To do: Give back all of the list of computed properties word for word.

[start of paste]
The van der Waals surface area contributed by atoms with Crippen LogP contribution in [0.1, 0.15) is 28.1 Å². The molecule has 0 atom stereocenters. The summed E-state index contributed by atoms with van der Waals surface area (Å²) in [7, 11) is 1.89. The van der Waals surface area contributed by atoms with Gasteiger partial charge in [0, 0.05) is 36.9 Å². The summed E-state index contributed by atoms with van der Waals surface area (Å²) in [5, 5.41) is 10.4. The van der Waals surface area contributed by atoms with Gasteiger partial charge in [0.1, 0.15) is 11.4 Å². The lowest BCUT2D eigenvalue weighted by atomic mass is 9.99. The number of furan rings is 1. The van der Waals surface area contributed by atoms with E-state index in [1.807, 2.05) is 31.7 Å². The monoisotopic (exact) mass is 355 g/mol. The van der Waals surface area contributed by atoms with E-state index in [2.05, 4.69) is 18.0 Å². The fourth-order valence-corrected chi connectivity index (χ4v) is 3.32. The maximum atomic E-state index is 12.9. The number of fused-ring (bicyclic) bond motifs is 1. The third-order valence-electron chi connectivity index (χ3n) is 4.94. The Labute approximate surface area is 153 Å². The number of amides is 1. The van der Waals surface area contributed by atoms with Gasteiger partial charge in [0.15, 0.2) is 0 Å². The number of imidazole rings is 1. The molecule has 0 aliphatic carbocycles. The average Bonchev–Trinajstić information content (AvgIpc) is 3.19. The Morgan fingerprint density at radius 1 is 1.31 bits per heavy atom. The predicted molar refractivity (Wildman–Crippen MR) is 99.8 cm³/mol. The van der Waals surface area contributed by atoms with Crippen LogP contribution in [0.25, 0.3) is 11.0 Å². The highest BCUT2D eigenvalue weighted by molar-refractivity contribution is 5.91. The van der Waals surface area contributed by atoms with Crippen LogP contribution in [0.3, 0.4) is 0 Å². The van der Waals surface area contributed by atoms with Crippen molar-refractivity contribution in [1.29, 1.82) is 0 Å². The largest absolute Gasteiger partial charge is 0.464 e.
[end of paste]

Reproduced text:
The van der Waals surface area contributed by atoms with Crippen LogP contribution in [0.1, 0.15) is 28.1 Å². The molecule has 0 atom stereocenters. The summed E-state index contributed by atoms with van der Waals surface area (Å²) in [7, 11) is 1.89. The van der Waals surface area contributed by atoms with Gasteiger partial charge in [0, 0.05) is 36.9 Å². The summed E-state index contributed by atoms with van der Waals surface area (Å²) in [5, 5.41) is 10.4. The van der Waals surface area contributed by atoms with Gasteiger partial charge in [0.1, 0.15) is 11.4 Å². The lowest BCUT2D eigenvalue weighted by atomic mass is 9.99. The number of furan rings is 1. The van der Waals surface area contributed by atoms with E-state index in [1.807, 2.05) is 31.7 Å². The monoisotopic (exact) mass is 355 g/mol. The van der Waals surface area contributed by atoms with E-state index in [2.05, 4.69) is 18.0 Å². The fourth-order valence-corrected chi connectivity index (χ4v) is 3.32. The maximum atomic E-state index is 12.9. The number of fused-ring (bicyclic) bond motifs is 1. The third-order valence-electron chi connectivity index (χ3n) is 4.94. The Labute approximate surface area is 153 Å². The number of amides is 1. The van der Waals surface area contributed by atoms with Gasteiger partial charge in [0.15, 0.2) is 0 Å². The number of imidazole rings is 1. The molecule has 0 aliphatic carbocycles. The average Bonchev–Trinajstić information content (AvgIpc) is 3.19. The Morgan fingerprint density at radius 1 is 1.31 bits per heavy atom. The predicted molar refractivity (Wildman–Crippen MR) is 99.8 cm³/mol. The van der Waals surface area contributed by atoms with Crippen LogP contribution in [0.25, 0.3) is 11.0 Å². The highest BCUT2D eigenvalue weighted by molar-refractivity contribution is 5.91. The van der Waals surface area contributed by atoms with Crippen LogP contribution in [0.3, 0.4) is 0 Å². The van der Waals surface area contributed by atoms with Crippen molar-refractivity contribution in [1.29, 1.82) is 0 Å². The largest absolute Gasteiger partial charge is 0.464 e.